The economy may be showing halting signs of recovery, but the turnaround hasn’t reached Main Street yet: A pair of recent small business surveys found that most owners are skeptical or downright gloomy about their business prospects this year.

“Something isn’t sitting well with small business owners,” Bill Dunkelberg, chief economist of the National Federation of Independent Business, said in a written statement accompanying the latest edition of his organization’s monthly “Small Business Optimism” report. “Poor sales and uncertainty continue to overwhelm any other good news about the economy.”

Capital expenditures remain near record lows, sales are still weak, and credit lines are hard to find, according to the around 950 business owners NFIB surveyed in March. While job cuts have slowed, few businesses say they plan to hire new workers within the next three months.

March 25, 2010

Congress working on small business and construction aid

With health care over and done Congress is already looking to boost an ailing Main Street.

From the link:

The House approved 246-178 a bill designed to boost investment in small businesses, which have been reluctant to take on new workers as the economy recovers from the worst recession in 70 years.

The bill would also expand subsidies for state and local construction bonds in an effort to bring down the 9.7 percent unemployment rate ahead of the November congressional elections.

Democrats noted that the popular Build America bond-subsidy program has funded $78 billion in state and local construction projects.

“It’s been an effective tool in job creation,” said the bill’s author, Ways and Means Committee Chairman Sander Levin.

Corporate belt tightening led to cash reserves

Filed under: Business — Tags: , , , , , — David Kirkpatrick @ 4:38 pm

Of course all this liquidity was wrung out of Main Street and the lifeblood of the economy — the workforce.

From the link:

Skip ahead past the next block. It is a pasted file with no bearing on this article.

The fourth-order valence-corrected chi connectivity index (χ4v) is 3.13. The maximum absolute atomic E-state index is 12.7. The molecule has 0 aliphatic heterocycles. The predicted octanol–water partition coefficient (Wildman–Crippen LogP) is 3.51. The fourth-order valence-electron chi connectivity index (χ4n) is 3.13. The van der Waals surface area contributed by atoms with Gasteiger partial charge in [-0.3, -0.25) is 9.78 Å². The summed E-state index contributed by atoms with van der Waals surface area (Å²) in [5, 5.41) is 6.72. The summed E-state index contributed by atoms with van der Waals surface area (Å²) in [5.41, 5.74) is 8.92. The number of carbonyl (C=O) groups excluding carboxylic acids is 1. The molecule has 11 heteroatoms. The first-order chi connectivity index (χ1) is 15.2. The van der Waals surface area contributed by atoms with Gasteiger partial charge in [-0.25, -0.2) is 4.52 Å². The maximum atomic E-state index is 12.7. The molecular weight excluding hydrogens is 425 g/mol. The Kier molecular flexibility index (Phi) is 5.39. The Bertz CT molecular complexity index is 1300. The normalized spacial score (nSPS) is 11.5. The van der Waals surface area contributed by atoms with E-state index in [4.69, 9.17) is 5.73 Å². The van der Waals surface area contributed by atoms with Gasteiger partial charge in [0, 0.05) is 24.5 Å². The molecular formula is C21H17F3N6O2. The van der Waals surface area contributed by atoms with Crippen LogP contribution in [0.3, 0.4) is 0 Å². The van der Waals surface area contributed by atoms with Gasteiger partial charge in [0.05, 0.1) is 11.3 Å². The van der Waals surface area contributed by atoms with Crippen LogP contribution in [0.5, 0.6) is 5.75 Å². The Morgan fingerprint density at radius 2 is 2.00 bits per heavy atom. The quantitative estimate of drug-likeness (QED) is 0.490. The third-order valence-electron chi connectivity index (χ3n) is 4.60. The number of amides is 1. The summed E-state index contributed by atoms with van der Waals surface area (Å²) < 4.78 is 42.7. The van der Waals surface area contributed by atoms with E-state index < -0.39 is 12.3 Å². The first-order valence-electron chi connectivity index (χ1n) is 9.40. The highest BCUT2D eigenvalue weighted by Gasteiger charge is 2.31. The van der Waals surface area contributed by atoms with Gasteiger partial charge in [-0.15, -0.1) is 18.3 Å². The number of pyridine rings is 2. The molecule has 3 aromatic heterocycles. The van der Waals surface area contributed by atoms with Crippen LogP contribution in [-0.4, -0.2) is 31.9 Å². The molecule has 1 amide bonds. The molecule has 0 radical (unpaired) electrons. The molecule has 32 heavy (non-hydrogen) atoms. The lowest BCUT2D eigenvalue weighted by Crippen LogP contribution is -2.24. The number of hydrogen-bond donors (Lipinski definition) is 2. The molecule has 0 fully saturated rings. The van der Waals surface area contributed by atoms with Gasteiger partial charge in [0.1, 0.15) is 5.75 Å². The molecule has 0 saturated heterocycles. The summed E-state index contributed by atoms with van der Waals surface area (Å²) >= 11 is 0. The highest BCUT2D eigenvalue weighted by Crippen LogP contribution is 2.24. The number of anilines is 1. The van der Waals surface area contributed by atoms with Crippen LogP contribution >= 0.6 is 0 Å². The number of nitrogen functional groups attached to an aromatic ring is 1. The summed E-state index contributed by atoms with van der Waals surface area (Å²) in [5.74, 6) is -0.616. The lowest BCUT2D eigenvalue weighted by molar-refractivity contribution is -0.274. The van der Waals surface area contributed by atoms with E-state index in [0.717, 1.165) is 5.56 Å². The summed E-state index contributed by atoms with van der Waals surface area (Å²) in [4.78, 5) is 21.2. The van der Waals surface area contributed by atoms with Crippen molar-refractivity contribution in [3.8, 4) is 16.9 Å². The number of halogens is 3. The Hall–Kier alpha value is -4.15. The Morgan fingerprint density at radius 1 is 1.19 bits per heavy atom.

The brutal recession has left many American families, small businesses and state and local governments in financial ruin or teetering on the brink.

But it’s a much different story for the nation’s biggest companies. Many have emerged from the economy’s harrowing downturn loaded with cash, thanks to deep cost-cutting that helped drive unemployment into double digits.

And although the banking crisis starved countless entrepreneurs for money last year, credit was never scarce for business titans.

March 18, 2010

Payroll services company sees small business bounce

Filed under: Business — Tags: , , , — David Kirkpatrick @ 6:50 pm

And that is a very good thing for the economy.

March 11, 2010

Merchant cash advance, a small business capital option

Filed under: Business — Tags: , , , , , — David Kirkpatrick @ 10:48 am

There’s a serious credit crunch out there right now, as anyone in business — particularly small- to mid-sized business — knows. Remember all that TARP bank bailout money from fall 2008? The biggest recipients of federal dollars continue to cut lending to small companies and seven of the top 11 TARP banks cut their small business loan balances every reporting month from the time they received taxpayers dollars through the end of 2009. Small Business Administration-backed loans are taking up some of the slack, but where else can a small company turn when looking for loans for business or just extra operating capital?

Merchant cash advance

One option is the merchant cash advance market. This industry has existed for around a decade and has really ramped up during these tough economic times coupled with an extremely tight credit industry. Merchant cash advance providers give businesses a lump sum of immediate cash in exchange for a percentage of future sales or future credit receivables. A disadvantage of a merchant cash advance is the equivalent interest rate can be pretty high when compared to a more traditional business bank loan or line of credit, but this capitalization option does offer some advantages over working through a bank.

The upside

The key upside is it’s available, and right now a bank loan in this credit market just might not be an option. Other advantages include a relatively quick approval process, bad credit won’t prevent you from obtaining a merchant cash advance and the only collateral you really need is strong credit card sales.

If you decide to pursue a merchant cash advance remember to consider the money you’re advanced as a loan to be repaid, not as just some extra cash going into the business account. Merchant cash advances aren’t the best way to capitalize your business, but they serve a very necessary function for businesses looking for, or needing, liquidity in a tight credit economy.

(sponsored)

March 10, 2010

A new small business loan solution from a Congressman

Filed under: Business, Politics — Tags: , , , , — David Kirkpatrick @ 12:53 pm

Raise the cap on credit union small business lending. Sounds reasonable.

From the link: